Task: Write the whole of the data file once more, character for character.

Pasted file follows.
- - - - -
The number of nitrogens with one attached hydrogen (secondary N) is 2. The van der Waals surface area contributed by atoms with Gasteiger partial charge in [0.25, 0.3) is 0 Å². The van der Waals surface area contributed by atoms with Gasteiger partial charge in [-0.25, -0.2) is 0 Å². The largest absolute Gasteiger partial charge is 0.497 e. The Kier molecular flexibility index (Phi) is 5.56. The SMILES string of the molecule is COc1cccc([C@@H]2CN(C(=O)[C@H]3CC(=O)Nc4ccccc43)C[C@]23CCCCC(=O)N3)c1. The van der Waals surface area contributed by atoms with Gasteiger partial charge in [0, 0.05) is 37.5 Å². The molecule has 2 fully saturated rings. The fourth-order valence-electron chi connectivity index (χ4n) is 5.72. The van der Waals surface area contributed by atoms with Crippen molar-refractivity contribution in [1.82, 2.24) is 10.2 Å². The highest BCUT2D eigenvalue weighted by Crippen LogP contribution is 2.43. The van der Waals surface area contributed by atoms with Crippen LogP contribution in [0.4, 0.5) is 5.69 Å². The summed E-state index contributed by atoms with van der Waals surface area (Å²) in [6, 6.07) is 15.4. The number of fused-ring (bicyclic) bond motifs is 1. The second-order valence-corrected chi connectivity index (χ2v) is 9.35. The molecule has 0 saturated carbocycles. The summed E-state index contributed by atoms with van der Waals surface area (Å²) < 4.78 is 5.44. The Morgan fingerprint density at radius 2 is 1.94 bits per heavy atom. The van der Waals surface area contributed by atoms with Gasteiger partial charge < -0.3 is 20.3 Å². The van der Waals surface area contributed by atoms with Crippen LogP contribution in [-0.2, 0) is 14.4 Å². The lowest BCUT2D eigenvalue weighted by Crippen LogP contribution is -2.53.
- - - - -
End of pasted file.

The number of nitrogens with one attached hydrogen (secondary N) is 2. The van der Waals surface area contributed by atoms with Gasteiger partial charge in [0.25, 0.3) is 0 Å². The van der Waals surface area contributed by atoms with Gasteiger partial charge in [-0.25, -0.2) is 0 Å². The largest absolute Gasteiger partial charge is 0.497 e. The Kier molecular flexibility index (Phi) is 5.56. The SMILES string of the molecule is COc1cccc([C@@H]2CN(C(=O)[C@H]3CC(=O)Nc4ccccc43)C[C@]23CCCCC(=O)N3)c1. The van der Waals surface area contributed by atoms with Gasteiger partial charge in [0, 0.05) is 37.5 Å². The molecule has 2 fully saturated rings. The fourth-order valence-electron chi connectivity index (χ4n) is 5.72. The van der Waals surface area contributed by atoms with Crippen molar-refractivity contribution in [1.82, 2.24) is 10.2 Å². The highest BCUT2D eigenvalue weighted by Crippen LogP contribution is 2.43. The van der Waals surface area contributed by atoms with Crippen LogP contribution in [0.4, 0.5) is 5.69 Å². The summed E-state index contributed by atoms with van der Waals surface area (Å²) in [6, 6.07) is 15.4. The number of fused-ring (bicyclic) bond motifs is 1. The second-order valence-corrected chi connectivity index (χ2v) is 9.35. The molecule has 0 saturated carbocycles. The summed E-state index contributed by atoms with van der Waals surface area (Å²) < 4.78 is 5.44. The Morgan fingerprint density at radius 2 is 1.94 bits per heavy atom. The van der Waals surface area contributed by atoms with Gasteiger partial charge < -0.3 is 20.3 Å². The van der Waals surface area contributed by atoms with Crippen LogP contribution in [-0.2, 0) is 14.4 Å². The lowest BCUT2D eigenvalue weighted by Crippen LogP contribution is -2.53.